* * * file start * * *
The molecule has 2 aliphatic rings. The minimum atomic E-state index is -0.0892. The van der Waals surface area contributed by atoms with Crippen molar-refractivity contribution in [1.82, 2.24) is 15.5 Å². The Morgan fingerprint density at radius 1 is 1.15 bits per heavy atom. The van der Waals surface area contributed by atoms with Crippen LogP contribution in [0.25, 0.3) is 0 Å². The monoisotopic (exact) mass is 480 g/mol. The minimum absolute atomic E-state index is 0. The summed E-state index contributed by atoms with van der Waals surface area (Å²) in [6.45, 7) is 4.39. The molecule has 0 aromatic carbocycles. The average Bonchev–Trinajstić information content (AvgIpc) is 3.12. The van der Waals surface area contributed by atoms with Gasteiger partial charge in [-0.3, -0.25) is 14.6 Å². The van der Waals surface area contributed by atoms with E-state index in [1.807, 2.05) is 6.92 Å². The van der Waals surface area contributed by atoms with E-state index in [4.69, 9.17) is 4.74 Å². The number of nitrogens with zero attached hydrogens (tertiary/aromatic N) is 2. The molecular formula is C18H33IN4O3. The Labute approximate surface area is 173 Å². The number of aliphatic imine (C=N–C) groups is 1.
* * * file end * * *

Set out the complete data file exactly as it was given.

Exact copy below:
The molecule has 2 aliphatic rings. The minimum atomic E-state index is -0.0892. The van der Waals surface area contributed by atoms with Crippen molar-refractivity contribution in [1.82, 2.24) is 15.5 Å². The Morgan fingerprint density at radius 1 is 1.15 bits per heavy atom. The van der Waals surface area contributed by atoms with Crippen LogP contribution in [0.25, 0.3) is 0 Å². The monoisotopic (exact) mass is 480 g/mol. The minimum absolute atomic E-state index is 0. The summed E-state index contributed by atoms with van der Waals surface area (Å²) in [6.45, 7) is 4.39. The molecule has 0 aromatic carbocycles. The average Bonchev–Trinajstić information content (AvgIpc) is 3.12. The van der Waals surface area contributed by atoms with Gasteiger partial charge in [-0.3, -0.25) is 14.6 Å². The van der Waals surface area contributed by atoms with E-state index in [1.807, 2.05) is 6.92 Å². The van der Waals surface area contributed by atoms with E-state index in [4.69, 9.17) is 4.74 Å². The number of nitrogens with zero attached hydrogens (tertiary/aromatic N) is 2. The molecular formula is C18H33IN4O3. The Labute approximate surface area is 173 Å². The number of aliphatic imine (C=N–C) groups is 1.